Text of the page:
MANILA — House Speaker Alan Peter Cayetano on Tuesday urged Facebook to "introspect" and "reflect on the soundness of its actions" after the Philippine government tagged as "censorship" its move to take down propaganda networks allegeldy linked to the Philippine military.
"[W]e note with grave concern the recent reports that Facebook is being partisan by allegedly deactivating verified accounts of Filipinos who have voiced their support for our soldiers and police officers, as well as their respective organizations and advocacies,” Cayetano said in a Facebook post Tuesday.
To "determine if the reported actions of Facebook are detrimental to the Constitutional freedom of expression," Cayetano said the House of Representatives will initiate "appropriate proceedings in aid of legislation" once it has finished dealing with the proposed 2021 national budget.
On Monday night, President Rodrigo Duterte questioned Facebook’s decision to delete pages and personal accounts that have been vocal against the Communist Party of the Philippines (CPP) and its armed wing, the New People’s Army (NPA).
The military said Hands Off Our Children, a platform on Facebook for parents whose children were allegedly recruited by the NPA, as well as the accounts of some people associated with it were among those deleted by Facebook. An Army officer served as administrator of the HOOC page on Facebook.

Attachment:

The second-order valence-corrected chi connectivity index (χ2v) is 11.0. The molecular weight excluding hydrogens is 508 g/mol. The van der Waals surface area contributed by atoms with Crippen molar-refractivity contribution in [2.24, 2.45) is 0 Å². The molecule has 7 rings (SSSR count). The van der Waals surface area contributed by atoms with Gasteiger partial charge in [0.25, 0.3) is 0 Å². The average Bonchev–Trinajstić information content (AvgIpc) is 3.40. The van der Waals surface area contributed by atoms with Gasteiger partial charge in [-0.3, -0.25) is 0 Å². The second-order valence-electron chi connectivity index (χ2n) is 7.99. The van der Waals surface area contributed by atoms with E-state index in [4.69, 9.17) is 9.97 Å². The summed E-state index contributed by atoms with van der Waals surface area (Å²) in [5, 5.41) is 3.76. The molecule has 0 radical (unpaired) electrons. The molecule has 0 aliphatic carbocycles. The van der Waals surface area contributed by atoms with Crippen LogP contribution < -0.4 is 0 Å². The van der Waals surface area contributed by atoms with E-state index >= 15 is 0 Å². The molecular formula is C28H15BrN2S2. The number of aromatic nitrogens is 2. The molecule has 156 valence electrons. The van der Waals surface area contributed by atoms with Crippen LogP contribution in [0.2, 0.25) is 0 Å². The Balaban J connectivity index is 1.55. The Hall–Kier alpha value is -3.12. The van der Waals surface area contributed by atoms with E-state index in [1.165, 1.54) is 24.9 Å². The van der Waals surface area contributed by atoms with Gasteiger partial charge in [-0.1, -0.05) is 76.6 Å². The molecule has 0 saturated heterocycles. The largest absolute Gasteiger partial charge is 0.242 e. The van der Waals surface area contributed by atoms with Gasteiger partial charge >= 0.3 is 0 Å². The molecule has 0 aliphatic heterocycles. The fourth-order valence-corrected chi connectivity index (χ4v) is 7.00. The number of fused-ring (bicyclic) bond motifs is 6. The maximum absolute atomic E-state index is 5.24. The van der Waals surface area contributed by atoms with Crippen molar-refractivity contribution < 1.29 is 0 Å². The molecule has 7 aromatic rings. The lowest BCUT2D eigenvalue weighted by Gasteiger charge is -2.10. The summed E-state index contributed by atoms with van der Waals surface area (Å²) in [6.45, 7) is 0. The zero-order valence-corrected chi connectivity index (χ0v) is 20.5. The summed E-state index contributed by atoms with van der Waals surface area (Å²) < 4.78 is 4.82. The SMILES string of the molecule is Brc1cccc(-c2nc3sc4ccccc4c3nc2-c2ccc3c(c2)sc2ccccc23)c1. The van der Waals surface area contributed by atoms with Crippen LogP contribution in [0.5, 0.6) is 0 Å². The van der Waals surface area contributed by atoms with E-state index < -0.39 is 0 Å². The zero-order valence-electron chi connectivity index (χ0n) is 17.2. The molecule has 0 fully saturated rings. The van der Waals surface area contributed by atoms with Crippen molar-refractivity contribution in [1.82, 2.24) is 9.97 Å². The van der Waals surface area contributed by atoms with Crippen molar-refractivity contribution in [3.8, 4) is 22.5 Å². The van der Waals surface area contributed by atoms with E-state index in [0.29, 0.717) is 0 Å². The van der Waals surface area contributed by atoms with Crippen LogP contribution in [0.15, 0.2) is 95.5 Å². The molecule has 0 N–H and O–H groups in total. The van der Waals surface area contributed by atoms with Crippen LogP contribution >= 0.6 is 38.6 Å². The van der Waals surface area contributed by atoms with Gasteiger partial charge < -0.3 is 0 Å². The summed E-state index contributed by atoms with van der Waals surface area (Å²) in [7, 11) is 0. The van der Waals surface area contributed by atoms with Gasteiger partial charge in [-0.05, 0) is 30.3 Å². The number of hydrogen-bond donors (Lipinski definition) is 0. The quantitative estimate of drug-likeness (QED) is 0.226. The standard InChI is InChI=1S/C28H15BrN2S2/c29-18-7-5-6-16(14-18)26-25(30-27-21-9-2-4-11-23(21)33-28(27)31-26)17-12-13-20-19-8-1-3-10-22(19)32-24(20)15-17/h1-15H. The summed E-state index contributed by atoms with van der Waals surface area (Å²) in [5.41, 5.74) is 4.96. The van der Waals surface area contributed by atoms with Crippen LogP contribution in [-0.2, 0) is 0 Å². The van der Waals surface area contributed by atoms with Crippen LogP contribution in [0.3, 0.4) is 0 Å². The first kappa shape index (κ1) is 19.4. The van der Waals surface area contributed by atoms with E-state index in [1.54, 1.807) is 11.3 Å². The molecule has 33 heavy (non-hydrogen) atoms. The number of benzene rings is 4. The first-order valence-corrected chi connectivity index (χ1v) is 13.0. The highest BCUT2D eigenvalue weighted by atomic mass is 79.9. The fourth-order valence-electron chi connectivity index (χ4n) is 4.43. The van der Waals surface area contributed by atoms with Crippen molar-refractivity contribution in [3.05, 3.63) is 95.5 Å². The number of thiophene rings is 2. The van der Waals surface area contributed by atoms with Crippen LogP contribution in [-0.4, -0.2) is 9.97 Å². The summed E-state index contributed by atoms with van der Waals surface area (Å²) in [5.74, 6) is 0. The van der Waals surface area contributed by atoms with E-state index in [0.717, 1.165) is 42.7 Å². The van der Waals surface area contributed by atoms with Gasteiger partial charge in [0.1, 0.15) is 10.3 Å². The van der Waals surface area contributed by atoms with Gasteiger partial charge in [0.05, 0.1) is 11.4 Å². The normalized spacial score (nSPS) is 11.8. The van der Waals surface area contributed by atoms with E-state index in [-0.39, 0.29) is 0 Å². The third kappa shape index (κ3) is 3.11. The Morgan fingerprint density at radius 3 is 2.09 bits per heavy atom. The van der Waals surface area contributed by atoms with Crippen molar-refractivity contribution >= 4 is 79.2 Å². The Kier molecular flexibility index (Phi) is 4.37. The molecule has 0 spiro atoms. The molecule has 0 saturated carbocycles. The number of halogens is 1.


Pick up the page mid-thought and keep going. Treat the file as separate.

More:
"Favoring one sector or ideology - especially one that has been tagged by the international community as a terrorist organization - directly contradicts Facebook’s core purpose of connecting all people globally in a free, open, and neutral marketplace of ideas," Cayetano said.
He recalled Duterte's issuance of a proclamation in December 2017 declaring the CPP and NPA as terrorist organizations, following similar designations by the United States and the European Union.
Cayetano said while the government "always welcomes" dissent and protest, "we should and will never tolerate violence and terrorism."
"We call on Facebook Philippines to take this time to introspect and reflect on the soundness of its actions that tend to undermine the democratic principles upon which its phenomenal success is based," he said.
Duterte invited Facebook for a talk over the social media giant's removal of pages, accounts, groups, and Instagram profiles that were allegedly targeting the Philippines for "coordinated inauthentic behavior" or manipulation campaigns on the platform.
Calling the removed accounts as part of the government's "advocacies," Presidential Spokesperson Harry Roque said the takedown of the pages can be considered a form of censorship given that Facebook did not classify these as "fake news."
A recent Social Weather Stations’ survey showed that nearly all or 98 percent of Filipino internet users have Facebook accounts— or around 29.4 million individuals.